In his State of the City speech, Mayor de Blasio made it clear that this will be the Year of Affordable Housing. To achieve his goals, he’ll need every tool he can lay his hands on.
That’s why opposition to a program designed to create affordable housing is so wrong-headed. Critics complain that the program favors big developers. That’s not an argument. That’s just name-calling. The de Blasio administration and the City Council should ignore this exercise in mindless populism.
The 421a tax-abatement program is designed to encourage housing construction throughout the city. In some neighborhoods, the abatement comes with a caveat—a developer who accepts the tax break must build affordable housing in addition to market-rate construction.
Critics seem determined to kill the program on ideological rather than on policy ground. They don’t like the abatement because, invariably, those who qualify for it tend to be—yes—real estate developers. And you know how they are.
There would be nothing wrong with seeking changes to the program to make it more accountable. But critics seem determined to kill the program on ideological rather than on policy ground. They don’t like the abatement because, invariably, those who qualify for it tend to be—yes—real estate developers. And you know how they are.
Although some critics appear to be willfully ignorant of economic reality, it is a simple fact that building anything in New York—from a tree house to a Midtown skyscraper—is expensive and cumbersome. It would be a fine thing if politicians and policymakers could find a comprehensive plan that would bring down the cost of construction. Short of that, programs like 421a abatement offer risk-taking developers a greater economic incentive to do what they do best: Build.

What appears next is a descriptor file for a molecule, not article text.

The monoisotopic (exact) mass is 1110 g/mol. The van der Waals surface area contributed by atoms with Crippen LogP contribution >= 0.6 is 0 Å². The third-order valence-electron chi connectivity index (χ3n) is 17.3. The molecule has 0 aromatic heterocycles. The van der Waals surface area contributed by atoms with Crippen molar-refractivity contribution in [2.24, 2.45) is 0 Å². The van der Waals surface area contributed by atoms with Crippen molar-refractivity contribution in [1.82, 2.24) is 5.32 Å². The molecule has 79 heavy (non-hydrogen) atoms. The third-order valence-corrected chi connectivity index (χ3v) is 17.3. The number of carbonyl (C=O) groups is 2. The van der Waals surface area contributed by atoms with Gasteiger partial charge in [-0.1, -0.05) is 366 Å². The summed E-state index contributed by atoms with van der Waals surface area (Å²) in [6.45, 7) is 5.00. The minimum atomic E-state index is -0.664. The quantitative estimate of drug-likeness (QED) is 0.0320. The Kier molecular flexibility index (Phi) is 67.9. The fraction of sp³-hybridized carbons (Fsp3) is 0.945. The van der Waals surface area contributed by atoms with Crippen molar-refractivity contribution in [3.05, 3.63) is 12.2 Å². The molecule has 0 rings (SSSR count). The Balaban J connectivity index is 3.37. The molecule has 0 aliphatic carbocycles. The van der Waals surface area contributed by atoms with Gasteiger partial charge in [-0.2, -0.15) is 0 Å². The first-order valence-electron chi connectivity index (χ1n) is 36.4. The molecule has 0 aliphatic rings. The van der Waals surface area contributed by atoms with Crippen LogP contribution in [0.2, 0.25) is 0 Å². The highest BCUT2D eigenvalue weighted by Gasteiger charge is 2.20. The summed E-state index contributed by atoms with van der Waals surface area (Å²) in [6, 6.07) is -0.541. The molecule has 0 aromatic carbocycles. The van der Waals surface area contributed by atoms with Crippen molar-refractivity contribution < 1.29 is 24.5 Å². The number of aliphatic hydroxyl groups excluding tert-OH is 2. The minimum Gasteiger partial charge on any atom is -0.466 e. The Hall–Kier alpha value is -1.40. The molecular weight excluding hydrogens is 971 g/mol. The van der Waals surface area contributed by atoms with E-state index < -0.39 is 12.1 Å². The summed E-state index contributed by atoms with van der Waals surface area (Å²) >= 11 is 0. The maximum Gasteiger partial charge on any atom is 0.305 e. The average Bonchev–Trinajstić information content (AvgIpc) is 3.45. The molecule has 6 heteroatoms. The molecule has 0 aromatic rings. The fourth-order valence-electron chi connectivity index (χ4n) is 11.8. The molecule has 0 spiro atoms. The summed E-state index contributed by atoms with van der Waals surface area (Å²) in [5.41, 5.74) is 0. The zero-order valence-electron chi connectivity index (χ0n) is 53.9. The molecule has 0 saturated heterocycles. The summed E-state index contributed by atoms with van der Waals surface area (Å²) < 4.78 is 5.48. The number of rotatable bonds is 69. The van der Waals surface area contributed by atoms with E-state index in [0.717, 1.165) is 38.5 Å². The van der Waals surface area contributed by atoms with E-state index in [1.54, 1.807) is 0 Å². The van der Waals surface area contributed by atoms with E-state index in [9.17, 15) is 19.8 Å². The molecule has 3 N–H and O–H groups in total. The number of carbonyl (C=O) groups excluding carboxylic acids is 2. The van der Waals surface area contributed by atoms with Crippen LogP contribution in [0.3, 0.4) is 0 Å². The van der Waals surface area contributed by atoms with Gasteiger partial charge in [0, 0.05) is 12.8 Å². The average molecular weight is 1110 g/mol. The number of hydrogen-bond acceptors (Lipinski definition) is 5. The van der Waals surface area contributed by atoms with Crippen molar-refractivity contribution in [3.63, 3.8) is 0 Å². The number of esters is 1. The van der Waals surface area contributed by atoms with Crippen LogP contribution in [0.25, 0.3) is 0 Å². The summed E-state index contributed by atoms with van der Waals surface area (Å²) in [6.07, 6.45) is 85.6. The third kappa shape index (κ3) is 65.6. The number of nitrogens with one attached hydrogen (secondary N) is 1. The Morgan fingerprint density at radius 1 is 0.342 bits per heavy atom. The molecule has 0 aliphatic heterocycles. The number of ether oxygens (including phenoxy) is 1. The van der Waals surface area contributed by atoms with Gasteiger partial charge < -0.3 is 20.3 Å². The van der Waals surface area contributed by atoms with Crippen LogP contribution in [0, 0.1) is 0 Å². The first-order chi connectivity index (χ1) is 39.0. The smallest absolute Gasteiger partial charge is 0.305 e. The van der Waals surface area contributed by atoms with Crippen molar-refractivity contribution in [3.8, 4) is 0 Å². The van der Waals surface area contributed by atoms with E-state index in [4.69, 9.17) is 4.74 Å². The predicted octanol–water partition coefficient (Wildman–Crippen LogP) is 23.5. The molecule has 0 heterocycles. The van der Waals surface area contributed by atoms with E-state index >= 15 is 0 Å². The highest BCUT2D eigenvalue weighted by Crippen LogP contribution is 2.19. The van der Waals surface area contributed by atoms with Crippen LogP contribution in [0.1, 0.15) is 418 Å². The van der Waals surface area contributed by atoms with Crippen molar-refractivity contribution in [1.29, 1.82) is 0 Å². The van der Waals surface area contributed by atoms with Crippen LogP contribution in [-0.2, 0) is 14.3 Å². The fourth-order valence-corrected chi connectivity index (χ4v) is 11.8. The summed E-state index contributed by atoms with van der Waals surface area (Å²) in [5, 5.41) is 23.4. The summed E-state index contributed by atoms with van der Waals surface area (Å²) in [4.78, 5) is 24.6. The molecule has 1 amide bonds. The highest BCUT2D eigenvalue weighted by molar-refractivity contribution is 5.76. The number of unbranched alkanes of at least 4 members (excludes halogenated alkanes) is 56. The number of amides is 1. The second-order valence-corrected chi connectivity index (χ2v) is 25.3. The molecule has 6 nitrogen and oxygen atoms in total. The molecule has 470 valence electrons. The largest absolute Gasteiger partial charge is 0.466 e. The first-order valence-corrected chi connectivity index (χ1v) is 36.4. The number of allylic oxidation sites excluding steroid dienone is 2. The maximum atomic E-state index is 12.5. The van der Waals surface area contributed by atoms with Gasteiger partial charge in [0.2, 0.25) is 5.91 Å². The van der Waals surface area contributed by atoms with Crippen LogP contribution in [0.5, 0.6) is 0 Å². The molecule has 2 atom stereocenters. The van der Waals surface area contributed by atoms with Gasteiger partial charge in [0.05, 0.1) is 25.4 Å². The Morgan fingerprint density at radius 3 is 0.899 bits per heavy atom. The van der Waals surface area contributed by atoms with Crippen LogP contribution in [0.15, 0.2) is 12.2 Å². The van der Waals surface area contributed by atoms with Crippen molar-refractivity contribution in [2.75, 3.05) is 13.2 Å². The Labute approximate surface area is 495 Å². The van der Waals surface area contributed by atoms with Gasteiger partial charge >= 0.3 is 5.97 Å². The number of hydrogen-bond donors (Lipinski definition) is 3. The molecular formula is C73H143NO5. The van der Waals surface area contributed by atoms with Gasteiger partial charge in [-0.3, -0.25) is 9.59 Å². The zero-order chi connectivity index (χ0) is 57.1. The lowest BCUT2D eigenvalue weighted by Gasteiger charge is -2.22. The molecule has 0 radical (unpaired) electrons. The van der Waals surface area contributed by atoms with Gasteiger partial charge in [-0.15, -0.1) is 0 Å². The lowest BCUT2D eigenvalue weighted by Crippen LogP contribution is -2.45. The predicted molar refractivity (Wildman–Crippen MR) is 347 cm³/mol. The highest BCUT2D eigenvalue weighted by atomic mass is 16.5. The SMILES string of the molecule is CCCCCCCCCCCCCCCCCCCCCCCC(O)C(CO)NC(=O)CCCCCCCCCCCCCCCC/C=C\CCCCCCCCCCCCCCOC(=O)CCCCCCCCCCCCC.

Nobody would disagree with the mayor’s observation that New York desperately needs more-affordable housing. If the city is to retain middle-class workers, it needs to create affordable places for them to live.
Those homes will not be built by fiat. They will be built by risk-taking private developers who have the knowledge and the capital to get things done.
Creating a more-affordable city depends on the wisdom and creativity of city policymakers. The 421a program may require tweaks, but it certainly does not deserve to expire. It is a model for the kind of policy that will help the mayor achieve his goal of 200,000 units, a goal all New Yorkers should support.